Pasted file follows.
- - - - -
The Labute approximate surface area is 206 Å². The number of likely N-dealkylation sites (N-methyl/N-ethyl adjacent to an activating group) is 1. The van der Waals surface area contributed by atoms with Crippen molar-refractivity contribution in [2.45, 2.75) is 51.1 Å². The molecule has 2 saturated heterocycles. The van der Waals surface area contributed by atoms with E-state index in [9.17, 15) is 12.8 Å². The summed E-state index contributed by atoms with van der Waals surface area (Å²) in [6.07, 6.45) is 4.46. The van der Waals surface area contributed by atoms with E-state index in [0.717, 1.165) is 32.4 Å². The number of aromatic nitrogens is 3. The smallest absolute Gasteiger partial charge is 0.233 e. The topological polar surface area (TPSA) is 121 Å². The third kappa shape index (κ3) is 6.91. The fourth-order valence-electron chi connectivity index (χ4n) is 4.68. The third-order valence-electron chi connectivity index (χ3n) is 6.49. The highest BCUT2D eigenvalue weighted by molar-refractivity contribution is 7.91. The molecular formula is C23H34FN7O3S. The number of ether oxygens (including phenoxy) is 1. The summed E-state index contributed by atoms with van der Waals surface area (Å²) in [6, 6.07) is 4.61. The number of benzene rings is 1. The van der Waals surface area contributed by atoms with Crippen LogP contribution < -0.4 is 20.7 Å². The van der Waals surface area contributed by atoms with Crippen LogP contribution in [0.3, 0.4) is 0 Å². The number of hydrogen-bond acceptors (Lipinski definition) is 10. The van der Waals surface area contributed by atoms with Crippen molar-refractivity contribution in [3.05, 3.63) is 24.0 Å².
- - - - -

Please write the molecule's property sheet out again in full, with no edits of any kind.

The Labute approximate surface area is 206 Å². The number of likely N-dealkylation sites (N-methyl/N-ethyl adjacent to an activating group) is 1. The van der Waals surface area contributed by atoms with Crippen molar-refractivity contribution in [2.45, 2.75) is 51.1 Å². The molecule has 2 saturated heterocycles. The van der Waals surface area contributed by atoms with E-state index in [9.17, 15) is 12.8 Å². The summed E-state index contributed by atoms with van der Waals surface area (Å²) in [6.07, 6.45) is 4.46. The van der Waals surface area contributed by atoms with E-state index in [0.717, 1.165) is 32.4 Å². The number of aromatic nitrogens is 3. The smallest absolute Gasteiger partial charge is 0.233 e. The topological polar surface area (TPSA) is 121 Å². The third kappa shape index (κ3) is 6.91. The fourth-order valence-electron chi connectivity index (χ4n) is 4.68. The third-order valence-electron chi connectivity index (χ3n) is 6.49. The highest BCUT2D eigenvalue weighted by molar-refractivity contribution is 7.91. The molecular formula is C23H34FN7O3S. The number of ether oxygens (including phenoxy) is 1. The summed E-state index contributed by atoms with van der Waals surface area (Å²) in [6, 6.07) is 4.61. The number of benzene rings is 1. The van der Waals surface area contributed by atoms with Crippen LogP contribution < -0.4 is 20.7 Å². The van der Waals surface area contributed by atoms with Crippen LogP contribution in [0.3, 0.4) is 0 Å². The number of hydrogen-bond acceptors (Lipinski definition) is 10. The van der Waals surface area contributed by atoms with Crippen molar-refractivity contribution in [3.05, 3.63) is 24.0 Å².